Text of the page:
Boston Body Works: Introducing Students to the Real World
Patrick Cibotti, owner of Boston Body Works in Boston, has been there ... and done that.
That's why he wants to help vocational education students at Madison Park High School in that city - because Cibotti himself is a product of vocational education training. And, he's keenly aware of its value.
Lawrence teaches students the basics. And Cibotti helps prepare youngsters for the real world by letting them work in his shop. It affords the kids hands-on training, reinforcing what they learn in school, and an opportunity to be sure that's what they want to do as an adult.
It's a "win-win" situation for all involved. The students benefit from lessons learned at school and from the real-life training in Boston Body Works. Cibotti basks in the satisfaction of knowing he's "giving back" - helping youngsters just like himself years ago. And he benefits by gaining some great people who, after graduation from high school, become full-time employees.
Eight of his employees started out as students who took advantage of the co-op program.
Students who work in Boston Body Works get more than an opportunity for hands-on training. They also benefit from life lessons Cibotti imparts. For example, Cibotti tells them: "A lot of customers are shaken up after an accident and uncertain about the repair process; so I always say, 'Repair the customer first, then repair his or her car.'"
Cibotti also appreciates what it means to do a good job and instills this in the students he mentors in the co-op program. It's not all about skill, he tells them. "You can do the best job in the world, but if you don't treat the customer properly, the business will suffer. It's like spokes in a wheel," he tells them. "You have to have all the spokes on the wheel right." The spokes, he says, are the work on the car, the paperwork, how it's delivered, and how you talk to the customer.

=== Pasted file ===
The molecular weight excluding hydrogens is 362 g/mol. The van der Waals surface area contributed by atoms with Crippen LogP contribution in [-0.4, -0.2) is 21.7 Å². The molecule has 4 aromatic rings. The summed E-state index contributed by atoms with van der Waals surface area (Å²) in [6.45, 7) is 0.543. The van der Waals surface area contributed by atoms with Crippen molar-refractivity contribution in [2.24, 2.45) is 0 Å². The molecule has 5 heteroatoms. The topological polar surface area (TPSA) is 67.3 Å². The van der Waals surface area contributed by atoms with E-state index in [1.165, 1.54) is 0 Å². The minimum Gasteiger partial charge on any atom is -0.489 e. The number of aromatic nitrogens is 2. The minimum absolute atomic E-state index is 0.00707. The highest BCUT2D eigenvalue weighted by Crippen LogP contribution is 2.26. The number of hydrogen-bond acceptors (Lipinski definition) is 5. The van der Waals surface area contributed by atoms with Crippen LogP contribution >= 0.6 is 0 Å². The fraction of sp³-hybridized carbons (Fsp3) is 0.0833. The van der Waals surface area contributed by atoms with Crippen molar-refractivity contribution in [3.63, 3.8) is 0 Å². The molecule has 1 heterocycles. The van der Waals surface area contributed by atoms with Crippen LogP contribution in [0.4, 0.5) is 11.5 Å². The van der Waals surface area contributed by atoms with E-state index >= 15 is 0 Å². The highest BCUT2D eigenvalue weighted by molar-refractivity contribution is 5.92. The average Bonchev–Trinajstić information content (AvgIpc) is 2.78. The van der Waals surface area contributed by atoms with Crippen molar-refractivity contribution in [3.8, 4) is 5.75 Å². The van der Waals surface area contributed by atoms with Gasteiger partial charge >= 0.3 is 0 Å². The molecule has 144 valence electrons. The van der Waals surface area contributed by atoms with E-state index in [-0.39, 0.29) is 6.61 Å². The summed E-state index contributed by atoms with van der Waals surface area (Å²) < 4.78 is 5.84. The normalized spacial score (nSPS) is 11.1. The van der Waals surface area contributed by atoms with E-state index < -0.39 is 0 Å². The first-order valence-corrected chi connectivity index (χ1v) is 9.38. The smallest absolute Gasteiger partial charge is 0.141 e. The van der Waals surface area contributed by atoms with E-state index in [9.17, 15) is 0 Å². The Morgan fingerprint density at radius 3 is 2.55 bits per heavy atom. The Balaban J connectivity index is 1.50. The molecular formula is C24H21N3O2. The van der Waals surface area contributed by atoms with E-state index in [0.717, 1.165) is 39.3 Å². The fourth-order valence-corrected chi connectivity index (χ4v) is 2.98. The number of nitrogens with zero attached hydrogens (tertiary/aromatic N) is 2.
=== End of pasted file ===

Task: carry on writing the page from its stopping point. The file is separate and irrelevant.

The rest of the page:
The "spokes" analogy is just one of many of Cibotti's life lessons. Employee Cawin Dixon, who joined the shop after graduating from Madison Park 18 years ago, says that after all these years, he is picking up his boss' clichés. One of Cibotti's favorite quotes - one Dixon often recites himself - is, "What you give off is what you get back. We're like a mirror. If you give off bad tone and attitude, people give it back to you. The opposite holds true also."
Meantime, back at Madison Park High School, students get a double dose of good old work ethic and passion for their craft from Lawrence and his assistant, Richard Sauro.
Lawrence is in his 32nd year of teaching collision repair. He had worked in the collision repair industry before becoming a teacher. He teaches all of his students what he calls the "five Ds": discipline, dedication, determination, desire (to succeed) and diligence.
Sauro's experience includes working many years in collision repair, managing a shop and more than 20 years' experience as an insurance appraiser.
Both Lawrence and Sauro echo Cibotti's opinion that besides a good mind and good skills, students need to have a passion for their craft to succeed in the industry.
Cibotti and the vocational education teachers also see eye-to-eye on the value of vocational education, and stress the importance of environment.
The owner of Boston Body Works does everything he can to reinforce the program.
One thing he did recently was donate a replacement for the outdated "Auto Body Repair" sign outside the classroom. It now says, "Step into the Future through the Collision Repair Doors."
Editor's note: ASA strongly supports vocational education programs and is all for co-op programs. In fact, when ASA hosted its 2011 "Taking the Hill" day May 13 in Washington, D.C., members urged congressmen to support funding for vocational education programs. ASA encourages students to explore the many rewarding careers in the collision repair field.
Name of Shop: Boston Body Works
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